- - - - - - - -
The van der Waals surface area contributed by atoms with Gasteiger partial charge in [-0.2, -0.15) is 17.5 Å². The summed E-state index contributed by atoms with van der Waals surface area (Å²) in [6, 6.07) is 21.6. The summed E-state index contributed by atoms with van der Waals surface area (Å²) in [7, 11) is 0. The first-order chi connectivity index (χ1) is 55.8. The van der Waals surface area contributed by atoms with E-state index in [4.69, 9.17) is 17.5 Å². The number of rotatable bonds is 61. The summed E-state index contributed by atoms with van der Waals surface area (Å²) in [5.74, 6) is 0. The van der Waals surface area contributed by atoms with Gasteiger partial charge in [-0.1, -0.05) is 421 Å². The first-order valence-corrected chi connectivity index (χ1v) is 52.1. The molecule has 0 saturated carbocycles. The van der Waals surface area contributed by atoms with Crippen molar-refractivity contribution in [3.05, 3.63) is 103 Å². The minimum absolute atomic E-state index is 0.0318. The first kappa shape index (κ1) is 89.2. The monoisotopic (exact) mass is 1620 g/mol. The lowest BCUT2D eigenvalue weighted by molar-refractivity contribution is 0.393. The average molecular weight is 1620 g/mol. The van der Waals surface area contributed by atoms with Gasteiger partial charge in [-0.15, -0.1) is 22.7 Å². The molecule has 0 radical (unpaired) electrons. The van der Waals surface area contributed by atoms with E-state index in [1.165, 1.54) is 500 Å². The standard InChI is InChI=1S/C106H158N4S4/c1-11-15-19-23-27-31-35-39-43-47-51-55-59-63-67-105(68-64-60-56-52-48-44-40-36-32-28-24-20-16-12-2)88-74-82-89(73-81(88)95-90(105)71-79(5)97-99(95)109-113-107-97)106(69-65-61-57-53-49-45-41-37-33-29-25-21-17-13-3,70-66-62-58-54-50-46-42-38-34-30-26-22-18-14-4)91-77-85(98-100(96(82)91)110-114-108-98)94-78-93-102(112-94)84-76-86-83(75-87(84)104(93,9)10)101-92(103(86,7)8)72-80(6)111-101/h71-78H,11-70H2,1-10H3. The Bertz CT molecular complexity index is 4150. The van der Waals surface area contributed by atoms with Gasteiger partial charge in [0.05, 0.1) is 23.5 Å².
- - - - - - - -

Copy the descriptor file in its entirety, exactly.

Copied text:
The van der Waals surface area contributed by atoms with Gasteiger partial charge in [-0.2, -0.15) is 17.5 Å². The summed E-state index contributed by atoms with van der Waals surface area (Å²) in [6, 6.07) is 21.6. The summed E-state index contributed by atoms with van der Waals surface area (Å²) in [7, 11) is 0. The first-order chi connectivity index (χ1) is 55.8. The van der Waals surface area contributed by atoms with E-state index in [4.69, 9.17) is 17.5 Å². The number of rotatable bonds is 61. The summed E-state index contributed by atoms with van der Waals surface area (Å²) in [5.74, 6) is 0. The van der Waals surface area contributed by atoms with Gasteiger partial charge in [-0.1, -0.05) is 421 Å². The first-order valence-corrected chi connectivity index (χ1v) is 52.1. The molecule has 0 saturated carbocycles. The van der Waals surface area contributed by atoms with Crippen molar-refractivity contribution in [3.05, 3.63) is 103 Å². The minimum absolute atomic E-state index is 0.0318. The first kappa shape index (κ1) is 89.2. The monoisotopic (exact) mass is 1620 g/mol. The lowest BCUT2D eigenvalue weighted by molar-refractivity contribution is 0.393. The average molecular weight is 1620 g/mol. The van der Waals surface area contributed by atoms with Gasteiger partial charge in [-0.15, -0.1) is 22.7 Å². The molecule has 0 radical (unpaired) electrons. The van der Waals surface area contributed by atoms with E-state index in [1.165, 1.54) is 500 Å². The standard InChI is InChI=1S/C106H158N4S4/c1-11-15-19-23-27-31-35-39-43-47-51-55-59-63-67-105(68-64-60-56-52-48-44-40-36-32-28-24-20-16-12-2)88-74-82-89(73-81(88)95-90(105)71-79(5)97-99(95)109-113-107-97)106(69-65-61-57-53-49-45-41-37-33-29-25-21-17-13-3,70-66-62-58-54-50-46-42-38-34-30-26-22-18-14-4)91-77-85(98-100(96(82)91)110-114-108-98)94-78-93-102(112-94)84-76-86-83(75-87(84)104(93,9)10)101-92(103(86,7)8)72-80(6)111-101/h71-78H,11-70H2,1-10H3. The Bertz CT molecular complexity index is 4150. The van der Waals surface area contributed by atoms with Gasteiger partial charge in [0.05, 0.1) is 23.5 Å².